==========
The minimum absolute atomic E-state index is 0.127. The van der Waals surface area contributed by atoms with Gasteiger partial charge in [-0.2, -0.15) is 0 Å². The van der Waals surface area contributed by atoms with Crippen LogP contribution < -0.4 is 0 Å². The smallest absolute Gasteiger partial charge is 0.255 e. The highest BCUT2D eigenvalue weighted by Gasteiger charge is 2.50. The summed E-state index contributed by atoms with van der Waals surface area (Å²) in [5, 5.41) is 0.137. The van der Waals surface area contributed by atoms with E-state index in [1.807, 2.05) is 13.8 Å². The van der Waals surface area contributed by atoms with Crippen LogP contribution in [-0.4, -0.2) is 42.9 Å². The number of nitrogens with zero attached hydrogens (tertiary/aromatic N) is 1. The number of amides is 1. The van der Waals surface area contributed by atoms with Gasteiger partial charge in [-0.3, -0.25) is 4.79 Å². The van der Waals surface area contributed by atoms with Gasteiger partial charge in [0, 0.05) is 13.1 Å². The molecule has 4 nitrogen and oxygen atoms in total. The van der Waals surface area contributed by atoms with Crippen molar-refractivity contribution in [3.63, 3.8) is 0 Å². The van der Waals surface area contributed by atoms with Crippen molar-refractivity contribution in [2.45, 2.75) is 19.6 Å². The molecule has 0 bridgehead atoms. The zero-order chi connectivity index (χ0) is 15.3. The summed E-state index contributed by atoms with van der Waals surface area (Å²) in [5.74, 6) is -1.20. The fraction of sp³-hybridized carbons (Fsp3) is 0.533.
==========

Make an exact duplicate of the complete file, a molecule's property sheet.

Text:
The minimum absolute atomic E-state index is 0.127. The van der Waals surface area contributed by atoms with Gasteiger partial charge in [-0.2, -0.15) is 0 Å². The van der Waals surface area contributed by atoms with Crippen LogP contribution < -0.4 is 0 Å². The smallest absolute Gasteiger partial charge is 0.255 e. The highest BCUT2D eigenvalue weighted by Gasteiger charge is 2.50. The summed E-state index contributed by atoms with van der Waals surface area (Å²) in [5, 5.41) is 0.137. The van der Waals surface area contributed by atoms with E-state index in [1.807, 2.05) is 13.8 Å². The van der Waals surface area contributed by atoms with Crippen LogP contribution in [-0.4, -0.2) is 42.9 Å². The number of nitrogens with zero attached hydrogens (tertiary/aromatic N) is 1. The number of amides is 1. The van der Waals surface area contributed by atoms with Gasteiger partial charge in [-0.3, -0.25) is 4.79 Å². The van der Waals surface area contributed by atoms with Gasteiger partial charge in [0, 0.05) is 13.1 Å². The molecule has 4 nitrogen and oxygen atoms in total. The van der Waals surface area contributed by atoms with Crippen molar-refractivity contribution in [3.63, 3.8) is 0 Å². The van der Waals surface area contributed by atoms with Crippen molar-refractivity contribution in [2.45, 2.75) is 19.6 Å². The molecule has 0 bridgehead atoms. The zero-order chi connectivity index (χ0) is 15.3. The summed E-state index contributed by atoms with van der Waals surface area (Å²) in [5.74, 6) is -1.20. The fraction of sp³-hybridized carbons (Fsp3) is 0.533.